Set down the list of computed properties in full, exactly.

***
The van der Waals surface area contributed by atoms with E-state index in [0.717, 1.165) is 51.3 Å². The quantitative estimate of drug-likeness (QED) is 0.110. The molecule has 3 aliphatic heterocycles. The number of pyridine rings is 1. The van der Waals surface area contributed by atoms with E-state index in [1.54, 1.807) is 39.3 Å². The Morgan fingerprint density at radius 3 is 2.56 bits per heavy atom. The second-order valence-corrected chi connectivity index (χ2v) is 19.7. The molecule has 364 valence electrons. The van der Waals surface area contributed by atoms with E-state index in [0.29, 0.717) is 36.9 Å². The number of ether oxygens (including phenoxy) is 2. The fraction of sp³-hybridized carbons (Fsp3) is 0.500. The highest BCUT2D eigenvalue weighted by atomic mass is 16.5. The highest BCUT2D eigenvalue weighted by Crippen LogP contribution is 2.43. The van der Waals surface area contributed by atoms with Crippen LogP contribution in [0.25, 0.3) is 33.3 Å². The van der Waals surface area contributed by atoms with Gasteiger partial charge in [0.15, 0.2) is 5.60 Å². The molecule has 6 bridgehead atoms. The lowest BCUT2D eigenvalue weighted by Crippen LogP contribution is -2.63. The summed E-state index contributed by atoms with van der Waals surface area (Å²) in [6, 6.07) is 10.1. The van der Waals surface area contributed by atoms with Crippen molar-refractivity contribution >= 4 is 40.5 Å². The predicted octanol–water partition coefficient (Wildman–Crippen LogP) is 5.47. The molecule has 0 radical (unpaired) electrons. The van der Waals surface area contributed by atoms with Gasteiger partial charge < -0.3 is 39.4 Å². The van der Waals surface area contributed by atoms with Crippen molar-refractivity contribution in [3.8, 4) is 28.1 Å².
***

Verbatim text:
The van der Waals surface area contributed by atoms with E-state index in [0.717, 1.165) is 51.3 Å². The quantitative estimate of drug-likeness (QED) is 0.110. The molecule has 3 aliphatic heterocycles. The number of pyridine rings is 1. The van der Waals surface area contributed by atoms with E-state index in [1.54, 1.807) is 39.3 Å². The Morgan fingerprint density at radius 3 is 2.56 bits per heavy atom. The second-order valence-corrected chi connectivity index (χ2v) is 19.7. The molecule has 364 valence electrons. The van der Waals surface area contributed by atoms with E-state index in [0.29, 0.717) is 36.9 Å². The number of ether oxygens (including phenoxy) is 2. The fraction of sp³-hybridized carbons (Fsp3) is 0.500. The highest BCUT2D eigenvalue weighted by atomic mass is 16.5. The highest BCUT2D eigenvalue weighted by Crippen LogP contribution is 2.43. The van der Waals surface area contributed by atoms with Crippen LogP contribution in [0.25, 0.3) is 33.3 Å². The van der Waals surface area contributed by atoms with Gasteiger partial charge in [0.15, 0.2) is 5.60 Å². The molecule has 6 bridgehead atoms. The lowest BCUT2D eigenvalue weighted by Crippen LogP contribution is -2.63. The summed E-state index contributed by atoms with van der Waals surface area (Å²) in [6, 6.07) is 10.1. The van der Waals surface area contributed by atoms with Crippen molar-refractivity contribution >= 4 is 40.5 Å². The predicted octanol–water partition coefficient (Wildman–Crippen LogP) is 5.47. The molecule has 0 radical (unpaired) electrons. The van der Waals surface area contributed by atoms with Gasteiger partial charge < -0.3 is 39.4 Å². The van der Waals surface area contributed by atoms with Crippen molar-refractivity contribution in [3.8, 4) is 28.1 Å².